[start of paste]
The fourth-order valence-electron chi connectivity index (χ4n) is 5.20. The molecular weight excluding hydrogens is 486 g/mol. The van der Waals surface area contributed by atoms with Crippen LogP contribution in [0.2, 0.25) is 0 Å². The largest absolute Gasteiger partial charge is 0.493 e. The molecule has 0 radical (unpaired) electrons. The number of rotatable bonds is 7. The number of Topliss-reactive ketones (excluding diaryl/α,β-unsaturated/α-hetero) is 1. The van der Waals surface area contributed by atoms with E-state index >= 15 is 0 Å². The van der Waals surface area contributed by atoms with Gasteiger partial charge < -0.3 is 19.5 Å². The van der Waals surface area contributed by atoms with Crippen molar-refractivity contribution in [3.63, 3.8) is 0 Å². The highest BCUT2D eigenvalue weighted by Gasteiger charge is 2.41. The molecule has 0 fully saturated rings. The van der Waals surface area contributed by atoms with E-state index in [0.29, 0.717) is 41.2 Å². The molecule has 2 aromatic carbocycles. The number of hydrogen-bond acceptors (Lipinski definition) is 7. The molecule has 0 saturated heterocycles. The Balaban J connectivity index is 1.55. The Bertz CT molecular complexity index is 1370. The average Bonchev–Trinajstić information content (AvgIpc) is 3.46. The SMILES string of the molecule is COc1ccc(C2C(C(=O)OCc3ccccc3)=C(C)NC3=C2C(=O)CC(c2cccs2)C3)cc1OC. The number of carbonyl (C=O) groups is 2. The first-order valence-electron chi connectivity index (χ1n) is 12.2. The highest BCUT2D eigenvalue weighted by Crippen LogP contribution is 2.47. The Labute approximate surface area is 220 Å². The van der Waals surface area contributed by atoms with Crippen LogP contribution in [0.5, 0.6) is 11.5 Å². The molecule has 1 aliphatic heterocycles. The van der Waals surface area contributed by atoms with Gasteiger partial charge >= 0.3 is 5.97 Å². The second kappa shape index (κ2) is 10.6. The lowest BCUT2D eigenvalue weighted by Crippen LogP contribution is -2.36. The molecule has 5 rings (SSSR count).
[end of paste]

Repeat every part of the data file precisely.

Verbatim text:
The fourth-order valence-electron chi connectivity index (χ4n) is 5.20. The molecular weight excluding hydrogens is 486 g/mol. The van der Waals surface area contributed by atoms with Crippen LogP contribution in [0.2, 0.25) is 0 Å². The largest absolute Gasteiger partial charge is 0.493 e. The molecule has 0 radical (unpaired) electrons. The number of rotatable bonds is 7. The number of Topliss-reactive ketones (excluding diaryl/α,β-unsaturated/α-hetero) is 1. The van der Waals surface area contributed by atoms with E-state index >= 15 is 0 Å². The van der Waals surface area contributed by atoms with Gasteiger partial charge < -0.3 is 19.5 Å². The van der Waals surface area contributed by atoms with Crippen molar-refractivity contribution in [3.63, 3.8) is 0 Å². The highest BCUT2D eigenvalue weighted by Gasteiger charge is 2.41. The molecule has 0 fully saturated rings. The van der Waals surface area contributed by atoms with E-state index in [0.29, 0.717) is 41.2 Å². The molecule has 2 aromatic carbocycles. The number of hydrogen-bond acceptors (Lipinski definition) is 7. The molecule has 0 saturated heterocycles. The Balaban J connectivity index is 1.55. The Bertz CT molecular complexity index is 1370. The average Bonchev–Trinajstić information content (AvgIpc) is 3.46. The SMILES string of the molecule is COc1ccc(C2C(C(=O)OCc3ccccc3)=C(C)NC3=C2C(=O)CC(c2cccs2)C3)cc1OC. The number of carbonyl (C=O) groups is 2. The first-order valence-electron chi connectivity index (χ1n) is 12.2. The highest BCUT2D eigenvalue weighted by Crippen LogP contribution is 2.47. The Labute approximate surface area is 220 Å². The van der Waals surface area contributed by atoms with Crippen LogP contribution in [0.5, 0.6) is 11.5 Å². The molecule has 1 aliphatic heterocycles. The van der Waals surface area contributed by atoms with Gasteiger partial charge >= 0.3 is 5.97 Å². The second kappa shape index (κ2) is 10.6. The lowest BCUT2D eigenvalue weighted by Crippen LogP contribution is -2.36. The molecule has 5 rings (SSSR count).